The Wong family lives in a lovely old farmhouse in a town outside of Boston. Carnegie, a second-generation Chinese American, has a good job at a high-tech company. Blondie, the perfect embodiment of Midwestern farm-girl looks and New England WASP manners, heads up marketing at a socially responsible investment firm. They have two adopted daughters, both of Asian origin–Lizzy, age fifteen, and Wendy, nine–and a thirteen-month-old biological son, Bailey. Carnegie and Blondie see the family as a loving, flexible, and harmonious "improvisation." For Mama Wong, Carnegie's strong-willed mother, however, it is ludicrously unnatural. With the sly determination that marked her amazing rise from impoverished immigrant to well-to-do landlord, Mama Wong decides to set things right in her will by arranging for Lan, a distant "relative" from China, to join the family. Despite Carnegie's assurances that Lan has come only to help with the children, Blondie can't help but wonder whether the arrangement represents the ultimate step in Mama Wong's plans for her son.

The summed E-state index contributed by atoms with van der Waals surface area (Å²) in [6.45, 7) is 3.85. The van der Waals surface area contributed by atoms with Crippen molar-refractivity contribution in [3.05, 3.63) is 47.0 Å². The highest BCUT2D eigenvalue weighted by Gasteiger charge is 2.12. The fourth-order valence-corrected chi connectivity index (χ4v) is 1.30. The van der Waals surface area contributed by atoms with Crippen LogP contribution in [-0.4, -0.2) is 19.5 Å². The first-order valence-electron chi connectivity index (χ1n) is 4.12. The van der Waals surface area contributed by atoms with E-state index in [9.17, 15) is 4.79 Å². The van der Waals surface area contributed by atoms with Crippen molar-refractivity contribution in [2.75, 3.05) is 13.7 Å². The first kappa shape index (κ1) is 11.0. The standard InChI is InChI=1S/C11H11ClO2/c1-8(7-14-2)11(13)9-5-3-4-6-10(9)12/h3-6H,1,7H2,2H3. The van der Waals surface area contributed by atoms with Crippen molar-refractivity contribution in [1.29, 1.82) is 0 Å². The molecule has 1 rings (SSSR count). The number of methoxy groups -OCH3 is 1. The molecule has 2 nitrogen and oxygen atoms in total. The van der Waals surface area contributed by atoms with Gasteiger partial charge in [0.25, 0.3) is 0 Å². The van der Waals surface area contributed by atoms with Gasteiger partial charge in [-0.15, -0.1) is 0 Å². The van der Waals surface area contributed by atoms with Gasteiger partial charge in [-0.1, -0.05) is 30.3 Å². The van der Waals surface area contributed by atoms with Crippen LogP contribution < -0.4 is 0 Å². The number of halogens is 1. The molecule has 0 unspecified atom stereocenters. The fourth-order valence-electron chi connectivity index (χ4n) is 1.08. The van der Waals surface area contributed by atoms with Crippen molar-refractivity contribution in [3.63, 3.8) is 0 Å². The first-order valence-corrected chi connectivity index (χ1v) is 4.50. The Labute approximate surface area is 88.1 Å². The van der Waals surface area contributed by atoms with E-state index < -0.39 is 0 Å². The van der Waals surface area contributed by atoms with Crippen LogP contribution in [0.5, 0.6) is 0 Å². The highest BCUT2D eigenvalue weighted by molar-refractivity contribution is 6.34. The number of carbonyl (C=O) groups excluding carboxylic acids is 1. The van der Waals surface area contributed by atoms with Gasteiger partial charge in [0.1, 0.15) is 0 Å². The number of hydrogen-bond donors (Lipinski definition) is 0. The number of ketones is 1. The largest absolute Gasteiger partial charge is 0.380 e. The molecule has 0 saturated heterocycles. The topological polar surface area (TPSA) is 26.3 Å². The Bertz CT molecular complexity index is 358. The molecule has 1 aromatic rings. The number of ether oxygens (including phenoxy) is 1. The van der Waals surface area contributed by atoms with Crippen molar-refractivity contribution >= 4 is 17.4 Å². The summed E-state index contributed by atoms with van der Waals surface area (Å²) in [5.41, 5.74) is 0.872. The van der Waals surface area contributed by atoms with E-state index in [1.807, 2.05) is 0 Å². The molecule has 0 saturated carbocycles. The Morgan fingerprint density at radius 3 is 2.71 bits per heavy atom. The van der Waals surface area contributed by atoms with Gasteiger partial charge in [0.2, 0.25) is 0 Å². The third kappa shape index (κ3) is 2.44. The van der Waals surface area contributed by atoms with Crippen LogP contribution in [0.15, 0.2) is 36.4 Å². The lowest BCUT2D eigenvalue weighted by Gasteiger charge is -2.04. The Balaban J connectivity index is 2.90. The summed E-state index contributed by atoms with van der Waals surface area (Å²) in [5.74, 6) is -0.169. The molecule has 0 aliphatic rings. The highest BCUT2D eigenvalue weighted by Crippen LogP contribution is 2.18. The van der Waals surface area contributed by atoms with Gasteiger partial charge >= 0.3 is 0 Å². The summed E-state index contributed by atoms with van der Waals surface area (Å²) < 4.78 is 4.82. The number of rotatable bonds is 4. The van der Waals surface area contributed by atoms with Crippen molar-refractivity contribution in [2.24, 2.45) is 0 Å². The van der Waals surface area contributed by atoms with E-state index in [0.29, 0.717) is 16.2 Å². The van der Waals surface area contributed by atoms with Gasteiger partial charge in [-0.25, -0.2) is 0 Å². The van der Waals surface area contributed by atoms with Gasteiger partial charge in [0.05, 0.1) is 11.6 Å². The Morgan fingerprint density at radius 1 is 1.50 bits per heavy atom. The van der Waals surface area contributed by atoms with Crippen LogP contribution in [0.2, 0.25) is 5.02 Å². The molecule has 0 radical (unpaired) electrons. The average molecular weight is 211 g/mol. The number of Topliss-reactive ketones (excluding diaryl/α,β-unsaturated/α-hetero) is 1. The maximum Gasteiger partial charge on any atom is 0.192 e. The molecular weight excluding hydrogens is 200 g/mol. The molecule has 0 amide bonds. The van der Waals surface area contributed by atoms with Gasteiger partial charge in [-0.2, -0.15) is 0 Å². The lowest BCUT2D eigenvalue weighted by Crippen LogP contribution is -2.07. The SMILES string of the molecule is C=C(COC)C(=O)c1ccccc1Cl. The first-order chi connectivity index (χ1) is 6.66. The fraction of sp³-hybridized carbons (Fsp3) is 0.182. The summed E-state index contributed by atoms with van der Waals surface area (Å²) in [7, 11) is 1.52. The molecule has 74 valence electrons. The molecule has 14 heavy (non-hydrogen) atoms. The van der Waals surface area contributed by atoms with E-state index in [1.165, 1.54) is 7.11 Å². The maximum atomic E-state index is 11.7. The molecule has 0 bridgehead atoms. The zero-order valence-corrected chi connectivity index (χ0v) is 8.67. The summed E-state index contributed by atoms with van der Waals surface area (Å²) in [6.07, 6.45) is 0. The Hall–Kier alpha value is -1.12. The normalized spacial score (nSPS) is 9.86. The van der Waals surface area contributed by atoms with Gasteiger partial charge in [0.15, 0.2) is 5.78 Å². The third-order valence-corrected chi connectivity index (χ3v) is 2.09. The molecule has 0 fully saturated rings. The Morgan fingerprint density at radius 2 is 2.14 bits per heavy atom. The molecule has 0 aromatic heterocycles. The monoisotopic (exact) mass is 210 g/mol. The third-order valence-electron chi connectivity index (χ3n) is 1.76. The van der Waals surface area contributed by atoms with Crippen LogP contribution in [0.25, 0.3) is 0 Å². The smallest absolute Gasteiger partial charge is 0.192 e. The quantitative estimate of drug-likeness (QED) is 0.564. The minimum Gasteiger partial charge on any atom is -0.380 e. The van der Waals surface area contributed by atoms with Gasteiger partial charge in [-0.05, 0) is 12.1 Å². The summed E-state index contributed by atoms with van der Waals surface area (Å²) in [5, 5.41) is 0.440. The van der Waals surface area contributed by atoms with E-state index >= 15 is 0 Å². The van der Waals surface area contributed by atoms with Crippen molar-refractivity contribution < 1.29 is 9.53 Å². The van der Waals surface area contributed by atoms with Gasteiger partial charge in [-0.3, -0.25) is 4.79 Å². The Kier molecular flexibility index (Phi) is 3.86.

The Love Wife is a witty, sharp-eyed, compassionate look at a patchwork family and the gradual unraveling of the threads that bind them. In Gish Jen's deftly crafted narrative, the characters all have their say, reflecting on the past and the present, on the carefully made choices and unforeseen complications that shape the reality of their lives.



Suggested Reading
Suzanne Berne, A Perfect Arrangement; Rosellen Brown, Half a Heart; Susan Choi, The Foreign Student; Chitra Banerjee Divakaruni, Arranged Marriage; Kim Wong Keltner, The Dim Sum of All Things; Jamaica Kincaid, Lucy; Jhumpa Lahiri, The Namesake; Chang-rae Lee, Aloft, A Gesture Life; Gus Lee, China Boy; Martha McPhee, Gorgeous Lies; Bharati Mukherjee, Jasmine; Allison Pearson, I Don't Know How She Does It; Richard Powers, The Time of Our Singing; Amy Tan, The Bonesetter's Daughter; Meg Wolitzer, The Wife

Unless otherwise stated, this discussion guide is reprinted with the permission of Vintage. Any page references refer to a USA edition of the book, usually the trade paperback version, and may vary in other editions.